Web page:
August 23, 2019

Archives for February 1, 2019

Colorado Court of Appeals: Presumption of Regularity Applied to 20-Year-Old Default Judgment; Error to Place Burden on Plaintiff to Prove Valid Service

The Colorado Court of Appeals issued its opinion in Tallman v. Aune on Thursday, January 24, 2019.

Default Judgment—Presumption of Regularity—Lost or Destroyed Records—C.R.C.P. 60(b)(3).

In 1996, Tallman obtained a default judgment against Aune. About 15 years after the judgment entered, the district court destroyed the case file under its records retention policy. In 2016, Tallman filed writs of garnishment to enforce the judgment and the writs issued. Shortly after, Aune filed a motion to vacate the default judgment and quash the writ of garnishment, asserting that he had not been aware that a judgment had been entered against him and he had not been served. In response, Tallman admitted he could not produce the affidavit of service, but he attached copies of the default motion and default judgment and cited the register of actions entry noting service had been made. The district court granted Aune’s motion to vacate, finding that Tallman failed to establish by clear and convincing evidence that Aune was properly served. It also denied Tallman’s motion to revive the default judgment as moot. Tallman moved for reconsideration, arguing that the presumption of regularity must apply. The district court dismissed the case.

On appeal, Tallman argued that the district court erred in vacating the default judgment and it should have applied the presumption of regularity to presume the default judgment was entered with jurisdiction. Here, though the return of service is no longer available, the register of actions, the limited record, and the 1996 default judgment show service was effectuated, so the presumption of regularity applies. The district court erred in declining to apply the presumption of regularity to the default judgment when it granted the motion to vacate. Further, the burden remained on Aune to overcome the presumption as to the default judgment. At most, Aune provided the district court with an unsworn assertion that he had not been served two decades ago. These inferences do not constitute sufficient evidence to overcome the presumption of regularity. For the same reason, Aune didn’t satisfy his burden of proof to present clear and convincing evidence to set aside the default judgment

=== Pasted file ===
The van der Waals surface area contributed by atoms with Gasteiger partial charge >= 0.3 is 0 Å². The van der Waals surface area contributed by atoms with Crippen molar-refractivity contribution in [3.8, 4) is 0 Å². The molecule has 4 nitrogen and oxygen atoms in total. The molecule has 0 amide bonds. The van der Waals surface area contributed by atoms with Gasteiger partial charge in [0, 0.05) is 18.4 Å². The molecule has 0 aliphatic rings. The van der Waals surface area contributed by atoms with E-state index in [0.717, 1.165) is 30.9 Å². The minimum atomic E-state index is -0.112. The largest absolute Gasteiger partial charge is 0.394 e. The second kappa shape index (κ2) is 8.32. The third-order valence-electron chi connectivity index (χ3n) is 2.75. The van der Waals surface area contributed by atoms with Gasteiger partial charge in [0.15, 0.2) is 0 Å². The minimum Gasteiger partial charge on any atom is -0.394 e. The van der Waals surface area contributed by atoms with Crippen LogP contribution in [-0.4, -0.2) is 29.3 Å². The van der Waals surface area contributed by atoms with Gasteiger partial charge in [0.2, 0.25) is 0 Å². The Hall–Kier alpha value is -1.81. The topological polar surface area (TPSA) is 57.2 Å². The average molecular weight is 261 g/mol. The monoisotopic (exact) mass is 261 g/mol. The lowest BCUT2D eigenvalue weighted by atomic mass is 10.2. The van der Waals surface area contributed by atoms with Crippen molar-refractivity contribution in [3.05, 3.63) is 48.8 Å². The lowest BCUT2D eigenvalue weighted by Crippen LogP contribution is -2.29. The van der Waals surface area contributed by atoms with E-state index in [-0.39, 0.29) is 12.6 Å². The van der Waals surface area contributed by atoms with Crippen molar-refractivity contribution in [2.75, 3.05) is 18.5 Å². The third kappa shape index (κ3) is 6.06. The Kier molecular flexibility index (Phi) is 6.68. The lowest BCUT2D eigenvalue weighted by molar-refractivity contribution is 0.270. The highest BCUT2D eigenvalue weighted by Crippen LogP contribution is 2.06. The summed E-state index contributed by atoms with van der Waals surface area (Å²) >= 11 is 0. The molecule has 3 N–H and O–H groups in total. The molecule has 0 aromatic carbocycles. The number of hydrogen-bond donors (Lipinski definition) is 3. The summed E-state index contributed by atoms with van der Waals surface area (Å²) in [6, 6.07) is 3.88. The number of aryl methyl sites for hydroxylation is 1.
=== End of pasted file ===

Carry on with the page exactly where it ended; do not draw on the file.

Tallman also requested the court of appeals to direct the district court to “grant a nunc pro tunc order for revival of judgment,” arguing he complied with the procedural requirements to revive the default judgment. Because the default judgment must be reinstated, the motion to revive is not moot.

The judgment was reversed and the case was remanded to reinstate it and to consider Tallman’s request to revive the default judment.

Summary provided courtesy of Colorado Lawyer.

Colorado Court of Appeals: Insurer’s Notice of Cancellation Must Be Accurate or It Is Ineffective

The Colorado Court of Appeals issued its opinion in Brown v. American Standard Ins. Co. of Wisconsin on Thursday, January 31, 2019.